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Change the Studio Category of your DevKit Component

· Integration Zone

Anyone that has used to write a Mule extension and then wanted to add it to Studio, may have notice that the extension will appear under the Cloud Connectors category in the palette. This is not a problem when the extension is actually a Cloud Connector, but is sort of a problem when it was something else (for example a component like the LDAP connector). This is not an issue anymore since DevKit 3.3.2, as you can now use the @Category annotation at class definition level (Connector or Module) to select under which category you want your extension to be listed in:

@Connector(name = "ldap", schemaVersion = "3.4", friendlyName="LDAP", minMuleVersion="3.4", description="LDAP Connector that allows you to connect to any LDAP server and perform every LDAP operation")
@Category(name = "org.mule.tooling.category.core", description = "Components")
public class LDAPConnector

It is important to mention that:

  • You can only add the connector to one of the existing Studio categories (this means you cannot define your own category)
  • The values for name and description attributes of @Category need to have specific values (please don’t be creative), as shown in the following list:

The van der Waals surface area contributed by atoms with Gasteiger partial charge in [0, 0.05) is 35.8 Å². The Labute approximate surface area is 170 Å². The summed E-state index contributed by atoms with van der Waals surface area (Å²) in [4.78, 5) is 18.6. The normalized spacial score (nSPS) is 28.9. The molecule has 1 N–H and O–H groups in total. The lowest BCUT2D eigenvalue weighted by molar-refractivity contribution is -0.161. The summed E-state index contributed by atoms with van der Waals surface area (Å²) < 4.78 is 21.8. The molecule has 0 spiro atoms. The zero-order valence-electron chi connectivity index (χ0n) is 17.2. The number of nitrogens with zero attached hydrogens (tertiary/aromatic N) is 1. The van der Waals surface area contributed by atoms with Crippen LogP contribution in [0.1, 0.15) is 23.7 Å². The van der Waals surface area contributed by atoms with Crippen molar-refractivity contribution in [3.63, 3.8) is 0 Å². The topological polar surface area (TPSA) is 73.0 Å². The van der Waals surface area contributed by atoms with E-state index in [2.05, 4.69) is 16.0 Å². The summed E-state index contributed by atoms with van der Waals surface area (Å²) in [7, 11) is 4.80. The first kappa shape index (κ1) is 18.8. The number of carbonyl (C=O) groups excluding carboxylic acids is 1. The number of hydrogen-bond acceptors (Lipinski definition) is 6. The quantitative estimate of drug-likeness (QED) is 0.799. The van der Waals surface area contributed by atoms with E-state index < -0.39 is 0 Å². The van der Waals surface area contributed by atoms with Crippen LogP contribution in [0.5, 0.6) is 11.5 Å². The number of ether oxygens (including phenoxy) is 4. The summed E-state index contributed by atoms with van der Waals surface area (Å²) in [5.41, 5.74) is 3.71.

• Endpoints: org.mule.tooling.category.endpoints
    • Scopes: org.mule.tooling.category.scopes
    • Components: org.mule.tooling.category.core
    • Transformers: org.mule.tooling.category.transformers
    • Filters: org.mule.tooling.category.filters
    • Flow Control: org.mule.tooling.category.flowControl
    • Error Handling: org.mule.tooling.ui.modules.core.exceptions
    • Cloud Connectors (DEFAULT): org.mule.tooling.category.cloudconnector
    • Miscellaneous: org.mule.tooling.ui.modules.core.miscellaneous
    • Security: org.mule.tooling.category.security

Too ‘meh’ to build the category annotation yourself? Just copy/paste from the following gist:

import org.mule.api.annotations.Category;

// Endpoint
@Category(name = "org.mule.tooling.category.endpoints", description = "Endpoints")

// Scope
@Category(name = "org.mule.tooling.category.scopes", description = "Scopes")

// Component
@Category(name = "org.mule.tooling.category.core", description = "Components")

// Transformer
@Category(name = "org.mule.tooling.category.transformers", description = "Transformers")

// Filters
@Category(name = "org.mule.tooling.category.filters", description = "Filters")

// Flow Control
@Category(name = "org.mule.tooling.category.flowControl", description = "Flow Control")

// Error Handling
@Category(name = "org.mule.tooling.ui.modules.core.exceptions", description = "Error Handling")

// Cloud Connectors
@Category(name = "org.mule.tooling.category.cloudconnector", description = "Cloud Connectors")

// Miscellaneous
@Category(name = "org.mule.tooling.ui.modules.core.miscellaneous", description = "Miscellaneous")

// Security
@Category(name = "org.mule.tooling.category.security", description = "Security")

Hope this tip helps you place your Mule extensions under the right Studio category.

Related posts:

  1. Mule School: Invoking component methods using Entry Point Resolvers
  2. Mule Component Bindings
  3. Extending Mule with DevKit – the LDAPConnector
  4. Mule School: Invoking Java Component over HTTP



Published at DZone with permission of Ross Mason , DZone MVB .

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